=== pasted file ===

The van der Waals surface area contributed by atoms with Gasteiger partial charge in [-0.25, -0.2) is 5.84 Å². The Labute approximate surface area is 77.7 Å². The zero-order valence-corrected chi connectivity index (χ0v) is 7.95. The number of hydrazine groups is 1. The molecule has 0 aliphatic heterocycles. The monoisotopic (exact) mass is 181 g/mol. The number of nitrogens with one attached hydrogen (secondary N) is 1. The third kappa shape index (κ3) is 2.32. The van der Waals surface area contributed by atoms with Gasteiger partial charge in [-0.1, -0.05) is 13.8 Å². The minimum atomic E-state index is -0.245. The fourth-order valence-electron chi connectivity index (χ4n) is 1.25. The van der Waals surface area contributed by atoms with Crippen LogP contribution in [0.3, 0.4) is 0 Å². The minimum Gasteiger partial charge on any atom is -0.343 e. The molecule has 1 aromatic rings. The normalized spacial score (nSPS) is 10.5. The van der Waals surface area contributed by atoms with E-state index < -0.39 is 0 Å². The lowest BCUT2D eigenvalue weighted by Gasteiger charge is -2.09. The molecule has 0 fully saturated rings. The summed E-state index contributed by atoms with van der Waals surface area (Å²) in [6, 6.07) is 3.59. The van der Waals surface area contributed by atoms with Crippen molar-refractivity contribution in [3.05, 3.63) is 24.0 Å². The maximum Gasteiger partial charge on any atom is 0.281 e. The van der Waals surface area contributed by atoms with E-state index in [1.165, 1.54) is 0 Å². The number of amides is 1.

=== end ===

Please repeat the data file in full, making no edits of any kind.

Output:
The van der Waals surface area contributed by atoms with Gasteiger partial charge in [-0.25, -0.2) is 5.84 Å². The Labute approximate surface area is 77.7 Å². The zero-order valence-corrected chi connectivity index (χ0v) is 7.95. The number of hydrazine groups is 1. The molecule has 0 aliphatic heterocycles. The monoisotopic (exact) mass is 181 g/mol. The number of nitrogens with one attached hydrogen (secondary N) is 1. The third kappa shape index (κ3) is 2.32. The van der Waals surface area contributed by atoms with Gasteiger partial charge in [-0.1, -0.05) is 13.8 Å². The minimum atomic E-state index is -0.245. The fourth-order valence-electron chi connectivity index (χ4n) is 1.25. The van der Waals surface area contributed by atoms with Crippen LogP contribution in [0.3, 0.4) is 0 Å². The minimum Gasteiger partial charge on any atom is -0.343 e. The molecule has 1 aromatic rings. The normalized spacial score (nSPS) is 10.5. The van der Waals surface area contributed by atoms with E-state index < -0.39 is 0 Å². The lowest BCUT2D eigenvalue weighted by Gasteiger charge is -2.09. The molecule has 0 fully saturated rings. The summed E-state index contributed by atoms with van der Waals surface area (Å²) in [6, 6.07) is 3.59. The van der Waals surface area contributed by atoms with Crippen molar-refractivity contribution in [3.05, 3.63) is 24.0 Å². The maximum Gasteiger partial charge on any atom is 0.281 e. The van der Waals surface area contributed by atoms with E-state index in [1.165, 1.54) is 0 Å². The number of amides is 1.